I'm a writer, husband, father, and scrambled eggs maker, not necessarily in that order. I have more than 20 years of experience in brand, copy, and creative direction. Currently, I'm the senior copywriter at Horizon Hobby, where among other things, I serve as the Managing Editor of Transmitter Magazine.My personal projects include the children’s book, Goodnight Princess, and the noir-tinged fumetti The Beautiful Kill. My latest book, Captured Ghosts, is coming soon.I live and work in Champaign, Illinois with my beautiful and talented wife, Maria. We have three incredible daughters: Katie, Alia, and Brynne. The only other male in the household is Rocco, the cutest Teddy Bear dog in the world. I am outnumbered.
I Should Hate Football, 2021
I don't, but I should.All That Once Was Good, 2021
Baseball has always been there.And the Thunder Rolls, 2020
Heart to heart.A Star Wars Story, 2020
What went wrong with the sequel trilogy.Umpin’ Ain’t Easy, 2018
You make the call.
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© 2022 Sean McDevitt | "No matter where you go... there you are."
I Should Hate Football
August 28, 2021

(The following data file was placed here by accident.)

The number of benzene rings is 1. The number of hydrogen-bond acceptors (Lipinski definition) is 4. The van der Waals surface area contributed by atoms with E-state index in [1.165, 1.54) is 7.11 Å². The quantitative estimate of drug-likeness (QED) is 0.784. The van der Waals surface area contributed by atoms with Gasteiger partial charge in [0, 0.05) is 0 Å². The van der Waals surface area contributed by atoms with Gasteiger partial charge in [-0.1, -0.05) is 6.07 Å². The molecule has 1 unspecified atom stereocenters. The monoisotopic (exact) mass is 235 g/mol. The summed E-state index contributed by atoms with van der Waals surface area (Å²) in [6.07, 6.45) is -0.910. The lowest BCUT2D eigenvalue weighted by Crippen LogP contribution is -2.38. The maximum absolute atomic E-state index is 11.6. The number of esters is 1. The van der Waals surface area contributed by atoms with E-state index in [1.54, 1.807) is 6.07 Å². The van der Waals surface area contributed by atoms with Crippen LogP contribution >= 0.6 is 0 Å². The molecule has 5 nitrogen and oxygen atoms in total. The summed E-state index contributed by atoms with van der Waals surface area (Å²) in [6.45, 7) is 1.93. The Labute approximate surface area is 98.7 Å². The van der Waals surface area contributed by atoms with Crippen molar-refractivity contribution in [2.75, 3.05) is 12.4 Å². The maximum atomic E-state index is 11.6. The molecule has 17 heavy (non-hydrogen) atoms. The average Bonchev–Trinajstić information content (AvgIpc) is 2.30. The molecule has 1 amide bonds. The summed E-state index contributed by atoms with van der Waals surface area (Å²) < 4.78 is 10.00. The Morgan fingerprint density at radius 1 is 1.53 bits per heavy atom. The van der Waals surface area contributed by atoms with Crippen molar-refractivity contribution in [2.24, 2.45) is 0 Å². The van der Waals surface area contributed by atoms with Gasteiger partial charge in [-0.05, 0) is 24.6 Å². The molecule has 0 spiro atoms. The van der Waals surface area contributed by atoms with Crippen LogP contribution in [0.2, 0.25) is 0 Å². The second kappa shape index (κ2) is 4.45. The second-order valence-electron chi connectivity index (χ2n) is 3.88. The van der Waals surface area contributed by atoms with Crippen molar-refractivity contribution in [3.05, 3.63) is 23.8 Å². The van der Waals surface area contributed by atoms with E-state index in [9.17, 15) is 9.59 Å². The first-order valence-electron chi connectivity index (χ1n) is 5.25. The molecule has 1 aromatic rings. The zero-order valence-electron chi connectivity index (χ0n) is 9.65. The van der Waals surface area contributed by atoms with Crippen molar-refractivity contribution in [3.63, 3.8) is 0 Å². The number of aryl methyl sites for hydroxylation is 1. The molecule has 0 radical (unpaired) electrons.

I should hate football.While I admit I’m not a crazy fan of football, I do enjoy watching it. I probably shouldn’t.Contrary to what my mother-in-law got stuck in her head a few years ago, I do not root for any NFL team. I did get caught up in the Greatest Show on Turf stuff with the St. Louis Rams (which is what my mother-in-law was referencing), but that’s about as close as I’ve ever gotten to “rooting” for an NFL team.When I was pretty young, my Dad got me kid-sized pads and a helmet. He choose the Chargers because he thought I’d dig the lightning bolts on the side. He wasn’t wrong, but it was one of those times where I remember distinctly not having an NFL team to follow. My family was not a Bears/Bulls/Blackhawks/Cubs/White Sox family, so the Bears never entered the equation. The Colts were not a team I could get behind. The only two NFL games I’ve ever attended were a St. Louis Cardinals game at old Busch Stadium back in 1985 when I was still in high school and a Rams game in 2003, mostly accompanying my Dad and one of his friends.This leads me back to why I should hate football.When I was eight years old, I was in an accident. It was nobody’s fault but mine. If you haven’t guessed, I was playing football in a couple of backyards, mine included. We had a wide variety of kids of all ages playing this particular game of pick-up football. I had just caught a pass and was tripped up by one of my friends, lost my balance, and fell into a bush because backyard pick-up football tends to have a few obstacles in the way like patios, trees, and bushes. I fell hard and completely knocked the breath out of myself. I remember trying to breathe and how much that hurt more than the pain on the right side of my face.A small branch about an inch and a half went under my eye and severed the optic nerve. Freaky accidents happen all the time, but I have never heard of a stick cutting the optic nerve and not injuring the eye itself at all. That’s what happened to me.My accident changed the direction of my life. My Dad played football and baseball, and I was likely destined to play both of those sports as well or maybe even better than my father. My mother would never let me play any form of football ever again, let alone high school football. I tried baseball, and I was pretty good until I was old enough for pitchers to start throwing curveballs and sliders. It’s tough to hit a baseball when it’s moving, and you have two eyes that can place it into three-dimensional space. For me, baseballs come in looking flat, and placing them in three dimensions is difficult. Have you ever reached for a light pull from a hanging lightbulb in a basement or attic and completely missed it? I have plenty of times because where my brain thought the pull was in three-dimensional space was not where it actually was if that makes sense.So, I became a track and cross-country athlete. I wasn’t great, but it was sports, and it was being part of a team, and I liked it well enough to basically build the cross-country team from scratch at Illinois College, where I was MVP and Team Captain at this tiny little Division III school. I once asked members of the University of Illinois cross-country team what their worse race time was, and I quickly realized my best time in four years could not even compete at the Division I level.I barely watched much football my entire high school, collegiate, and post-collegiate years. Sure, I tuned into a Super Bowl and went to a few Super Bowl watch parties, but I never had a team that I rooted for or cared about ever. To this day, I don’t have any kind of handle on players, coaches, or how good any one team is until division championship games and Super Bowls.You might think I hated the game or would tell others not to play because of how dangerous it is. I did none of that. Football barely registered in my life. I had an accident. It may have zigged the direction of my zag, but it never really defined me. It never comes up, and I hardly think about it.Then I moved to a college town, was gifted some tickets, and started loving going to University of Illinois football and basketball games. They were always events, and sometimes the teams were pretty good. Most time, it didn’t matter. Illinois athletics became the team I supported, followed, and cared about almost as soon as I moved to Champaign. There was a whole Saturday tailgate atmosphere during football Saturdays where I could take my young daughter and get her face painted, a few minutes jumping on inflatables, and maybe some ice cream at the end.Today, I went to the first college football game of 2021 at Memorial Stadium in Champaign, Illinois, to watch the University of Illinois Fighting Illini take on the Nebraska Cornhuskers. I invited my hometown neighbor… the guy who tripped me up playing backyard football in 1976, to come with me. We’ve been friends for years. He still lives in our hometown and is a successful dentist. Illinois is his alma mater, and I was thrilled to catch up with him and enjoy the afternoon.Illinois got the win with a score of 30–22. It was hot. It was loud. It was thousands of people all jammed in together to cheer on their team. I will admit when the orange and blue-clad squad took the field, I didn’t hate football at all.I never really did.